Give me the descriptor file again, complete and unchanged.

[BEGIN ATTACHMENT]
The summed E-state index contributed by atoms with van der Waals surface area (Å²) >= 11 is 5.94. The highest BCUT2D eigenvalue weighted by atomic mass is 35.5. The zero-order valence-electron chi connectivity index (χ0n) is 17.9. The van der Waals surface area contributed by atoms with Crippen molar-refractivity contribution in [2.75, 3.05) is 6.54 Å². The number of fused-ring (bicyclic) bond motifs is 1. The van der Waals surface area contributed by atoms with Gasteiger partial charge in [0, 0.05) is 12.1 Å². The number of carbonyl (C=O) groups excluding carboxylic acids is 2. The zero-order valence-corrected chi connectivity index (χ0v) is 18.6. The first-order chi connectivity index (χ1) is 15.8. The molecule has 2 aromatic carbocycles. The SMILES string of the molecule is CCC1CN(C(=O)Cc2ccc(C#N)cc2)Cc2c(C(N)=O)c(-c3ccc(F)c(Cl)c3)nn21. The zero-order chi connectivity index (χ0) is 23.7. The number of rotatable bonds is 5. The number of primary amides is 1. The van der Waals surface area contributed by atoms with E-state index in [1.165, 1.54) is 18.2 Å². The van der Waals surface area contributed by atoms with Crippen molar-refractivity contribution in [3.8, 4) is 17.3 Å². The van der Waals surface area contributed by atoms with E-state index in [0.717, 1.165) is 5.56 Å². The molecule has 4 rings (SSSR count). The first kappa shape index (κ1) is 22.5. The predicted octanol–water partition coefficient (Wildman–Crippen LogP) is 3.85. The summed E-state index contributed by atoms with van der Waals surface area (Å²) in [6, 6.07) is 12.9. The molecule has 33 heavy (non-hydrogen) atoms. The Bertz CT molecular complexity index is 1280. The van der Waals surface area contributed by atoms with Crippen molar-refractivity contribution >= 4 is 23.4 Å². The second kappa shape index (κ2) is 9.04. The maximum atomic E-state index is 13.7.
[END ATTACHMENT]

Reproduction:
The summed E-state index contributed by atoms with van der Waals surface area (Å²) >= 11 is 5.94. The highest BCUT2D eigenvalue weighted by atomic mass is 35.5. The zero-order valence-electron chi connectivity index (χ0n) is 17.9. The van der Waals surface area contributed by atoms with Crippen molar-refractivity contribution in [2.75, 3.05) is 6.54 Å². The number of fused-ring (bicyclic) bond motifs is 1. The van der Waals surface area contributed by atoms with Gasteiger partial charge in [0, 0.05) is 12.1 Å². The number of carbonyl (C=O) groups excluding carboxylic acids is 2. The zero-order valence-corrected chi connectivity index (χ0v) is 18.6. The first-order chi connectivity index (χ1) is 15.8. The molecule has 2 aromatic carbocycles. The SMILES string of the molecule is CCC1CN(C(=O)Cc2ccc(C#N)cc2)Cc2c(C(N)=O)c(-c3ccc(F)c(Cl)c3)nn21. The zero-order chi connectivity index (χ0) is 23.7. The number of rotatable bonds is 5. The number of primary amides is 1. The van der Waals surface area contributed by atoms with E-state index in [1.165, 1.54) is 18.2 Å². The van der Waals surface area contributed by atoms with Crippen molar-refractivity contribution in [3.8, 4) is 17.3 Å². The van der Waals surface area contributed by atoms with E-state index in [0.717, 1.165) is 5.56 Å². The molecule has 4 rings (SSSR count). The first kappa shape index (κ1) is 22.5. The predicted octanol–water partition coefficient (Wildman–Crippen LogP) is 3.85. The summed E-state index contributed by atoms with van der Waals surface area (Å²) in [6, 6.07) is 12.9. The molecule has 33 heavy (non-hydrogen) atoms. The Bertz CT molecular complexity index is 1280. The van der Waals surface area contributed by atoms with Crippen molar-refractivity contribution >= 4 is 23.4 Å². The second kappa shape index (κ2) is 9.04. The maximum atomic E-state index is 13.7.